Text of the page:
Chapter 11

Chapter 11 - Chapter 11: Intelligence What Is Intelligence?...

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Chapter 11: Intelligence What Is Intelligence? It is misleading  to  reify concepts such  as "intelligence"  and  "giftedness"—to  regard  these  abstract  concepts as if they were real, concrete things. To most psychologists, intelligence is defined as the ability  to learn from experience, solve problems, and adapt to new situations. Is Intelligence One General Ability or Several Specific Abilities? Psychologists agree that people have specific abilities, such as verbal and mathematical aptitudes.  However, they debate whether a general intelligence (g) factor runs through them all. Recent research  finds that general intelligence scores do correlate with ability to solve novel problems (those found in  educational or vocational areas) but do not correlate with “evolutionarily familiar” skills (such as parenting  or exhibiting social competence). Factor analysis and studies of special conditions, such as the savant  syndrome; have identified clusters of mental aptitudes. Emotional Intelligence A part of social intelligence, emotional intelligence involves the ability to perceive, understand, manage,  and  use  emotions. Those  with  a  high  emotional intelligence  are  better able  to have  higher-quality  relationships with others. Some feel that high general intelligence gets you in a profession but it does not  necessarily make you successful once there. Critics of this idea feel that the concept of intelligence is  stretched too thin by applying it to emotion. Intelligence and Creativity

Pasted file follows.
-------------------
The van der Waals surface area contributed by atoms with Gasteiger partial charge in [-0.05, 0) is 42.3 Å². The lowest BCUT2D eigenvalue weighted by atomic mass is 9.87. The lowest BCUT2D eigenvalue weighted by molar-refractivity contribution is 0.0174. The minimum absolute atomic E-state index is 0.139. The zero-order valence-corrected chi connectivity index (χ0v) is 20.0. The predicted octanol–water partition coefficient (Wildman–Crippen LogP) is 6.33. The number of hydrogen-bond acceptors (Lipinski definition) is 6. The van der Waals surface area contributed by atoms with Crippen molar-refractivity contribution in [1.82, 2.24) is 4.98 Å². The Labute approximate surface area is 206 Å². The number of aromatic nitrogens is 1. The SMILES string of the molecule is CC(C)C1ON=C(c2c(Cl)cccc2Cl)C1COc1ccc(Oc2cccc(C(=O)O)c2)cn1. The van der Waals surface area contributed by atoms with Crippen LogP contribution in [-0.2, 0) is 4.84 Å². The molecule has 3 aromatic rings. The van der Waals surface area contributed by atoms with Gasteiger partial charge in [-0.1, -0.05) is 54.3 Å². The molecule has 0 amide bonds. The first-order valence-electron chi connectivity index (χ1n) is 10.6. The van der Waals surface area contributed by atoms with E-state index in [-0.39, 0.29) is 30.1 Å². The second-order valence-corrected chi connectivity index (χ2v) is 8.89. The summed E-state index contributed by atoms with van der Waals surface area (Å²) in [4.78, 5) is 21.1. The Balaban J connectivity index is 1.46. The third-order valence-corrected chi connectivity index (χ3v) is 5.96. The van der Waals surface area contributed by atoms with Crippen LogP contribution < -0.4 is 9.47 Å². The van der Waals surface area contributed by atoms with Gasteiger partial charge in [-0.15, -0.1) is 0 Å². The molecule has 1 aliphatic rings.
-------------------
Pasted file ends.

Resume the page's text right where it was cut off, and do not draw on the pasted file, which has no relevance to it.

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Chapter 11 - Chapter 11: Intelligence What Is Intelligence?...

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